A recent study by the New England Celiac Organization (NECO), found that many students with celiac disease would not recommend their college due to the fact that they found it hard to find genuinely gluten-free food on campus.
So that we are all on the same page, celiac disease is an intestinal disease that often causes abdominal pain, bloating, diarrhea, fatigue, even joint pain. It is often triggered by consuming food with gluten in it.
Some of the reasons why the students may be unable to find truly gluten-free food offerings on campus include:
Cross contamination. In this case, we are not talking about germs or bacteria, but gluten, which may be found on cooking utensils and cooking equipment. Food items intended to be gluten-free may become contaminated through utensils used in their preparation that have come in contact with gluten.
Untrained staff. Some food service workers in school cafeterias were not adequately trained as to what gluten is, the health risks it poses for those on a gluten-free diet, and how to ensure gluten does not find its way into food items directly or inadvertently.
No food analysis. Technologies or systems used to determine if gluten is in a food item served to students may be complicated or cumbersome to use, may not be available in the cafeteria or food service outlets preparing food, or simply may not be accurate or dependable.
This last point, as we will discuss later, is critical. In some cases, menus or labels on food items note they are “gluten-free” but later testing found that not to be the case.
So how can this be rectified? How can college campuses assure students with celiac disease that the gluten-free food they are eating is indeed free of gluten? By implementing the following suggestions, campus food service operations can offer truly gluten-free food options:
- Expert training. It is usually best to have a third-party training program. In some cases, this may involve bringing nutritionists into the school or food manufacturing facility. But very often this can be accomplished using training videos developed by food experts. These training videos should be designed to identify how severe celiac disease can be; to teach staff to recognize ingredients that may contain gluten; and to address other topics such as how to prevent cross contamination during food preparation.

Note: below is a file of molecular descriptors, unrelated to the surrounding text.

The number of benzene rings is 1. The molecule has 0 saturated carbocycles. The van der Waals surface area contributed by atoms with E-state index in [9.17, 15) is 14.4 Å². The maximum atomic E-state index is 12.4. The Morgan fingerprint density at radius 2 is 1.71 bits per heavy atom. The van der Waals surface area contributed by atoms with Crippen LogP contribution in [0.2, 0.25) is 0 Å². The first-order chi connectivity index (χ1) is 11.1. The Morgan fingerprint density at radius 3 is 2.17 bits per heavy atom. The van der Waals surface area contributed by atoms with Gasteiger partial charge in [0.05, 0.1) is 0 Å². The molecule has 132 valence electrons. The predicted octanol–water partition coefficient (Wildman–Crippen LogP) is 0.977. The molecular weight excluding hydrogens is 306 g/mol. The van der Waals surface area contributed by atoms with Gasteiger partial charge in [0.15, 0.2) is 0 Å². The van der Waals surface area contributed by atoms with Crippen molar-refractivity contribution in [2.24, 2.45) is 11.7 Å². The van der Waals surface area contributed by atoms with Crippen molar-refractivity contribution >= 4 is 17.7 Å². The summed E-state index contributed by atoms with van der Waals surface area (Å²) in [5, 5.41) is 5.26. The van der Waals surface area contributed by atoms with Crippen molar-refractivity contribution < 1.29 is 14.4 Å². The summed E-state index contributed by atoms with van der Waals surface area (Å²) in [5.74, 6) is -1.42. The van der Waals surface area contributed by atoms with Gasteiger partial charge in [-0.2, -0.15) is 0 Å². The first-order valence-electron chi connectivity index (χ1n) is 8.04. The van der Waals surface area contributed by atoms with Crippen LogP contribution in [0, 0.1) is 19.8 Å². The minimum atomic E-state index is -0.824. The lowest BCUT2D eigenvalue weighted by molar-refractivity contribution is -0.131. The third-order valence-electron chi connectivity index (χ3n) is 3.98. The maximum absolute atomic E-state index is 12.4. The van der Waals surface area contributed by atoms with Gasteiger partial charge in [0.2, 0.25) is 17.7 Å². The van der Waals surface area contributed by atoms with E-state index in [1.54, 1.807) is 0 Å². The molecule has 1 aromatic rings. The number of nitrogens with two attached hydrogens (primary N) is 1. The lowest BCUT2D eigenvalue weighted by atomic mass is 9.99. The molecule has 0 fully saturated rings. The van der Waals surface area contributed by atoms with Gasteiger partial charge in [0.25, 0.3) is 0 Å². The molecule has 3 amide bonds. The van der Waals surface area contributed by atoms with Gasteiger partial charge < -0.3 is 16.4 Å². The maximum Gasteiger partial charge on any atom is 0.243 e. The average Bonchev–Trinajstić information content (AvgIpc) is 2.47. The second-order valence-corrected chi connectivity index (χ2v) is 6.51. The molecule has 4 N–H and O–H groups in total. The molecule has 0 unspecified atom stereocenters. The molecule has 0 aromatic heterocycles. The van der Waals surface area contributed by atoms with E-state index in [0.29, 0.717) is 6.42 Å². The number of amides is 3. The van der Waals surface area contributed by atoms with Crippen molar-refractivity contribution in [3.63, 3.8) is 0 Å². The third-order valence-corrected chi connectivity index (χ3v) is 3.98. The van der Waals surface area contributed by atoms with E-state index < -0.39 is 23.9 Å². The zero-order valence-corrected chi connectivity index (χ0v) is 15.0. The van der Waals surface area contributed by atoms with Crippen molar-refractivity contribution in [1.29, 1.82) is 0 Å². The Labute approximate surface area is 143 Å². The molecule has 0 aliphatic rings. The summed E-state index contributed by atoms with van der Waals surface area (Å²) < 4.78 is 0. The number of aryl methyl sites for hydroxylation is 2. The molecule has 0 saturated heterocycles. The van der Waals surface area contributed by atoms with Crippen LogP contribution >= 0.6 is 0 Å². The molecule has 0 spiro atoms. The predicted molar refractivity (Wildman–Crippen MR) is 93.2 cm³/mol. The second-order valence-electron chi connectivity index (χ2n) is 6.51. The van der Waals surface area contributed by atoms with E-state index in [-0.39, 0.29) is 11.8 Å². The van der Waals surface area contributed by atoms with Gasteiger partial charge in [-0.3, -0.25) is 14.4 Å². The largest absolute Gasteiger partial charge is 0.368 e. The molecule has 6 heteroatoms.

- Savvy purchasing. An excellent way to ensure food items are gluten-free is by selecting ingredients labeled as such. However, this requires being very food savvy. For instance, oats are inherently gluten-free, but may become contaminated with gluten during harvesting, transport, or processing. Don’t assume a food item is gluten-free; check the label to be sure.
- Gluten-free for everyone. Some school chefs and nutritionists suggest that the easiest way to ensure food items are gluten-free is to serve gluten-free items to everyone. In some schools, those students asking for gluten-free food items feel singled out, requiring special treatment. Having everything gluten-free eliminates this problem.
- Select a recipe analysis system. Kitchen automation systems such as DayMark’s menu management system powered by Nutritics can quickly, easily, inexpensively, and dependably analyze recipes to ensure they are truly gluten-free. Some of these systems can perform a complete nutrition analysis of food items and also help food staff identify any of the FDA's eight major allergens as well as gluten.
Find out more about our menu management system by clicking here.